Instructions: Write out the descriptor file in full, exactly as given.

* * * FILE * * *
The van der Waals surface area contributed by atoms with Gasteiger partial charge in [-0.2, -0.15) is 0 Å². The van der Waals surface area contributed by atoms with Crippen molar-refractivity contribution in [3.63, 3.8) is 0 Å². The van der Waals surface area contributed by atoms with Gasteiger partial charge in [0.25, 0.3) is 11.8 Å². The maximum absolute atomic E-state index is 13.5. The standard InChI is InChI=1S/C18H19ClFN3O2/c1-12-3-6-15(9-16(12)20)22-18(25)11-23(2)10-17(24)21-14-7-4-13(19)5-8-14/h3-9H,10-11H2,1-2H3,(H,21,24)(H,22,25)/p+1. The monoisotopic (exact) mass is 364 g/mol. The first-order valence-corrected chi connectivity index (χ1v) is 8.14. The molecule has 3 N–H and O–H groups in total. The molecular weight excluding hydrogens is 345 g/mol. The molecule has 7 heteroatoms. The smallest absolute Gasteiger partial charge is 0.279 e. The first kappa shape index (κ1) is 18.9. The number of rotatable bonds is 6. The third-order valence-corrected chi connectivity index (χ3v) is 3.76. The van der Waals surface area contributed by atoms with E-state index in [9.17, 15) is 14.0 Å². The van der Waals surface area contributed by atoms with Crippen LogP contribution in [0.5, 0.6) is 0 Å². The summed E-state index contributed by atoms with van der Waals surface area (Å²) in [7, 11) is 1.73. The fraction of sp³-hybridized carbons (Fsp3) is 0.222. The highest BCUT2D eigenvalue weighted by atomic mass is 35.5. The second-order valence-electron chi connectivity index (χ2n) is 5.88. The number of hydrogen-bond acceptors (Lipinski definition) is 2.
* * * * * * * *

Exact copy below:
The van der Waals surface area contributed by atoms with Gasteiger partial charge in [-0.2, -0.15) is 0 Å². The van der Waals surface area contributed by atoms with Crippen molar-refractivity contribution in [3.63, 3.8) is 0 Å². The van der Waals surface area contributed by atoms with Gasteiger partial charge in [0.25, 0.3) is 11.8 Å². The maximum absolute atomic E-state index is 13.5. The standard InChI is InChI=1S/C18H19ClFN3O2/c1-12-3-6-15(9-16(12)20)22-18(25)11-23(2)10-17(24)21-14-7-4-13(19)5-8-14/h3-9H,10-11H2,1-2H3,(H,21,24)(H,22,25)/p+1. The monoisotopic (exact) mass is 364 g/mol. The first-order valence-corrected chi connectivity index (χ1v) is 8.14. The molecule has 3 N–H and O–H groups in total. The molecular weight excluding hydrogens is 345 g/mol. The molecule has 7 heteroatoms. The smallest absolute Gasteiger partial charge is 0.279 e. The first kappa shape index (κ1) is 18.9. The number of rotatable bonds is 6. The third-order valence-corrected chi connectivity index (χ3v) is 3.76. The van der Waals surface area contributed by atoms with E-state index in [9.17, 15) is 14.0 Å². The van der Waals surface area contributed by atoms with Crippen LogP contribution in [0.5, 0.6) is 0 Å². The summed E-state index contributed by atoms with van der Waals surface area (Å²) in [7, 11) is 1.73. The fraction of sp³-hybridized carbons (Fsp3) is 0.222. The highest BCUT2D eigenvalue weighted by atomic mass is 35.5. The second-order valence-electron chi connectivity index (χ2n) is 5.88. The number of hydrogen-bond acceptors (Lipinski definition) is 2.